Skip To Main Content
Hayes Arnold

Monitors glowed from a computer lab in John W. Bate Middle School on Thursday after school, with the sounds of frantically clicking computer mice — some specially made for gaming.

This is Danville High School's esports team. Along with the high school students, middle schoolers represent the junior varsity team. That day, a Rocket League tournament was going on, a game involving cars and soccer balls. 

John Smith, coach of the esports team and also head DHS girls' soccer coach and technology resource teacher at JWBMS, said what he loves about esports is how it can give students a place to get involved and feel they belong. 

“There’s a very big difference between this and what would be considered traditional athletics, obviously," he said. "What I like most about esports is it draws a different group of kids, and it gives kids who may not find themselves engaged in anything with the school — it gives them an opportunity to get involved.”

He added that at home, kids are playing video games with other people, against other people, anyways, so the esports team gives them ability to come into the lab and do that representing the high school. 

This season, the team is playing Rocket League and League of Legends tournaments. Esports has two seasons, fall and spring, and last season the team played several more games in addition to those two. 

Smith said he's been girls' soccer coach for about 10 years now, and esports brings a different environment. For example, some of the students brought in pizza that day.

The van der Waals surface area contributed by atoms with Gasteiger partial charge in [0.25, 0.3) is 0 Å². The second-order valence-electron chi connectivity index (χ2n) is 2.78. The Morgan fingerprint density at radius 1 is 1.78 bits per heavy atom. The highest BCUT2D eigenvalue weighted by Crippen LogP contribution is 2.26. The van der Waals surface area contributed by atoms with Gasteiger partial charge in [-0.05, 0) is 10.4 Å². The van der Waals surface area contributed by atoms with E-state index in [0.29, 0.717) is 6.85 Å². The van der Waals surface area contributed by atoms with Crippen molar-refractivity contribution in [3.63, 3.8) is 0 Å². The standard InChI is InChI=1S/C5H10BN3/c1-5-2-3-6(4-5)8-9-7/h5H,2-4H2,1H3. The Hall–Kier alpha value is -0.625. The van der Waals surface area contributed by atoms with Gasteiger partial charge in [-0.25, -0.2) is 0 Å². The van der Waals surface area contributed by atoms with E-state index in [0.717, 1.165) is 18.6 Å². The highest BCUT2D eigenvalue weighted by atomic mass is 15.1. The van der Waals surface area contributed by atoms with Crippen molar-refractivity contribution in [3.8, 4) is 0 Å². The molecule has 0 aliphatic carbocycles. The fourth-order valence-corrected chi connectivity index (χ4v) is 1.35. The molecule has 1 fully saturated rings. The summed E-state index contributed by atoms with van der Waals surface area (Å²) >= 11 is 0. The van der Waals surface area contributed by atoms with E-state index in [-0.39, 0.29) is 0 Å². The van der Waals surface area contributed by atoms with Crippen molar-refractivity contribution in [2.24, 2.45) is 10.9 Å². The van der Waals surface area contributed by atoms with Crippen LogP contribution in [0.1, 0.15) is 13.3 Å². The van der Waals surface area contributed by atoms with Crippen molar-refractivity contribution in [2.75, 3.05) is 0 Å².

"It is a little more laid-back, because typically with traditional sports you’re encouraging your players to constantly practice after a practice," he said. “This, you really don’t have to, because there’s a reason why they’re here, and it’s because most of them are engaged in playing these games already anyway, so coming here is a good chance to work on the teamwork, the communication side of things.”

Jackson Erwin, a sophomore who has been with the team since eighth grade, makes the overlays representing the team on Twitch, a video game streaming website. Other schools can watch streamed gameplay from DHS, and vice versa. There are a lot of artistic elements to esports, Erwin said. 

“I really like esports because it’s so broad," he said. "You can’t categorize esports as a specific game because we have many people in here playing four or five different types of games, so it’s a great environment, and everyone’s willing to help everyone.”

For example, the varsity team has shown the junior varsity team a lot of basics, since they're just starting out. He said another great thing about esports is its ability to get people connected. 

“It slowed down a little bit over COVID, but what’s nice about this is you’re able to do it at home if you have the right equipment," Erwin said. “That’s another thing about gaming like this, is you can still connect with each other.”

Some students are interested in playing esports on the college level, like senior Hayes Arnold. He said he's currently considering either the University of Kentucky or Murray State University. 

What makes him want to continue esports, he said, is “It kind of feels like a job to do a normal sport, but here you can come and just have fun. There’s more of that element to it.”

He's proud of how the team has done as well, which he's been on since its start about two years ago — they've made it to state playoffs every year, he said. 

When he first started, “Mr. Smith didn’t think I was ever going to come back after that because I kind of just sat there by myself."

Now, some people on the team he never would have known had he not gotten involved, he said. 

“I’ve definitely made some friendships because of esports.”

  • bate
  • Danville Independent Schools
  • dhs
  • esports
  • team